5. Huijbregts PP, Feskens EJ, Kromhout D. Dietary patterns and cardiovascular risk factors in elderly men: the Zutphen Elderly Study. Int J Epidemiol. 1995;24:313–20.View ArticlePubMedGoogle Scholar
  6. Huijbregts P, Feskens E, Rasanen L, Fidanza F, Nissinen A, Menotti A, et al. Dietary pattern and 20 year mortality in elderly men in Finland, Italy, and The Netherlands: longitudinal cohort study. BMJ. 1997;315:13–7.View ArticlePubMedPubMed CentralGoogle Scholar
  7. Franchi M. Food choice: beyond the chemical content. Int J Food Sci Nutr. 2012;63 Suppl 1:17–28.View ArticlePubMedGoogle Scholar
  8. Diet, nutrition and the prevention of chronic diseases. World Health Organ Tech Rep Ser. 2003; 916:i–viii. 1–149, backcover.Google Scholar
  9. Zhu Y, Wu H, Wang PP, Savas S, Woodrow J, Wish T, et al. Dietary patterns and colorectal cancer recurrence and survival: a cohort study. BMJ Open. 2013;3.Google Scholar
  10. Zhu Y, Wang PP, Zhao J, Green R, Sun Z, Roebothan B, et al. Dietary N-nitroso compounds and risk of colorectal cancer: a case–control study in Newfoundland and Labrador and Ontario, Canada. Br J Nutr. 2014;111:1109–17.View ArticlePubMedGoogle Scholar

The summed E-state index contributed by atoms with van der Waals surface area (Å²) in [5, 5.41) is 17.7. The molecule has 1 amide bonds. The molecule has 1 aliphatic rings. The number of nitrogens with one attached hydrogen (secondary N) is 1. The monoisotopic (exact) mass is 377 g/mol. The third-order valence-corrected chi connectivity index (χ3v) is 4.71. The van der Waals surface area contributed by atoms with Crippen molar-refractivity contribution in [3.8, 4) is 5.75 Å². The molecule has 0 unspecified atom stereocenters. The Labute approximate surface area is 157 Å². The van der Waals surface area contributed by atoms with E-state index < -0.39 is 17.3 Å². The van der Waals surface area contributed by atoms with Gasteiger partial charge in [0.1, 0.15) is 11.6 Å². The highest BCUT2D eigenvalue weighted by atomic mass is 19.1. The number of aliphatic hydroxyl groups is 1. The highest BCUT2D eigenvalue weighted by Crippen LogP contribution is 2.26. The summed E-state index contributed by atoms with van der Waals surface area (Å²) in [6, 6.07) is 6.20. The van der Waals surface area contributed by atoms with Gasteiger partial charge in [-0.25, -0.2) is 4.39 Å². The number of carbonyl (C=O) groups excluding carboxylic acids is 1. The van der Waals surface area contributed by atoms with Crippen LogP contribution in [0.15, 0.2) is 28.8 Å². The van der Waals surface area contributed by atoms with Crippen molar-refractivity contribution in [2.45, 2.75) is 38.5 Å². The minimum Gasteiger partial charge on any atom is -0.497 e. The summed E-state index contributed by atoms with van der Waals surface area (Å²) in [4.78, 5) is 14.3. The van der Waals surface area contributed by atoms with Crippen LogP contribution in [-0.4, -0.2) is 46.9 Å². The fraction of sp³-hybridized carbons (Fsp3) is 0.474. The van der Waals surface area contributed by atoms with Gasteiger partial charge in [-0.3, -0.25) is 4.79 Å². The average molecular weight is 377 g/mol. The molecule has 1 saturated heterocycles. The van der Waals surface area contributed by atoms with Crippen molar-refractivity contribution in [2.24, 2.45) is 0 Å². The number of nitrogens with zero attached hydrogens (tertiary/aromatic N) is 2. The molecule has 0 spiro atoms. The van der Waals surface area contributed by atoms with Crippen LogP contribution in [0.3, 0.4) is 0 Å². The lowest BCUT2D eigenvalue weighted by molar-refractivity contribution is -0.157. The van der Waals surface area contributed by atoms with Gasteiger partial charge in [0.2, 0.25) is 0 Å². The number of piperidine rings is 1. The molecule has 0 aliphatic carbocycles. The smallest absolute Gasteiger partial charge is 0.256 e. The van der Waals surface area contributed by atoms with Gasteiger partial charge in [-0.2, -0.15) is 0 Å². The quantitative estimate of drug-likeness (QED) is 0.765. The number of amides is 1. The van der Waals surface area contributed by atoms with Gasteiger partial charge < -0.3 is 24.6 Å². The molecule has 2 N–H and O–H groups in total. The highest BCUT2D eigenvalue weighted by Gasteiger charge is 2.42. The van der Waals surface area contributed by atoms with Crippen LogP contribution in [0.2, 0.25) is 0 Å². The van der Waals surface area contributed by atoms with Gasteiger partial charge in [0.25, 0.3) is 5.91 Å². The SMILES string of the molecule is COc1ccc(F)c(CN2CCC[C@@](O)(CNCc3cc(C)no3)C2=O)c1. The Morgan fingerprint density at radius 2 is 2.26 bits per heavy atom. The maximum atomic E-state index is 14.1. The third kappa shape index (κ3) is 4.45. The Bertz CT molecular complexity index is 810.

11. Yan J, Liu L, Roebothan B, Ryan A, Chen Z, Yi Y, et al. A preliminary investigation into diet adequacy in senior residents of Newfoundland and Labrador, Canada: a cross-sectional study. BMC Public Health. 2014;14:302.View ArticlePubMedPubMed CentralGoogle Scholar
  12. Sun Z, Zhu Y, Wang PP, Roebothan B, Zhao J, Dicks E, et al. Reported intake of selected micronutrients and risk of colorectal cancer: results from a large population-based case–control study in Newfoundland, Labrador and Ontario, Canada. Anticancer Res. 2012;32:687–96.PubMedGoogle Scholar
  13. Sun Z, Liu L, Wang PP, Roebothan B, Zhao J, Dicks E, et al. Association of total energy intake and macronutrient consumption with colorectal cancer risk: results from a large population-based case–control study in Newfoundland and Labrador and Ontario, Canada. Nutr J. 2012;11:18.View ArticlePubMedPubMed CentralGoogle Scholar
  14. Chen Z, Wang PP, Woodrow J, Zhu Y, Roebothan B, McLaughlin JR, et al. Dietary patterns and colorectal cancer: results from a Canadian population-based study. Nutr J. 2015;14:8.View ArticlePubMedPubMed CentralGoogle Scholar
  15. Zhao J, Halfyard B, Roebothan B, West R, Buehler S, Sun Z, et al. Tobacco smoking and colorectal cancer: a population-based case–control study in Newfoundland and Labrador. Can J Public Health. 2010;101:281–9.PubMedGoogle Scholar
  16. Liu L, Wang PP, Roebothan B, Ryan A, Tucker CS, Colbourne J, et al. Assessing the validity of a self-administered food-frequency questionnaire (FFQ) in the adult population of Newfoundland and Labrador, Canada. Nutr J. 2013;12:49.View ArticlePubMedPubMed CentralGoogle Scholar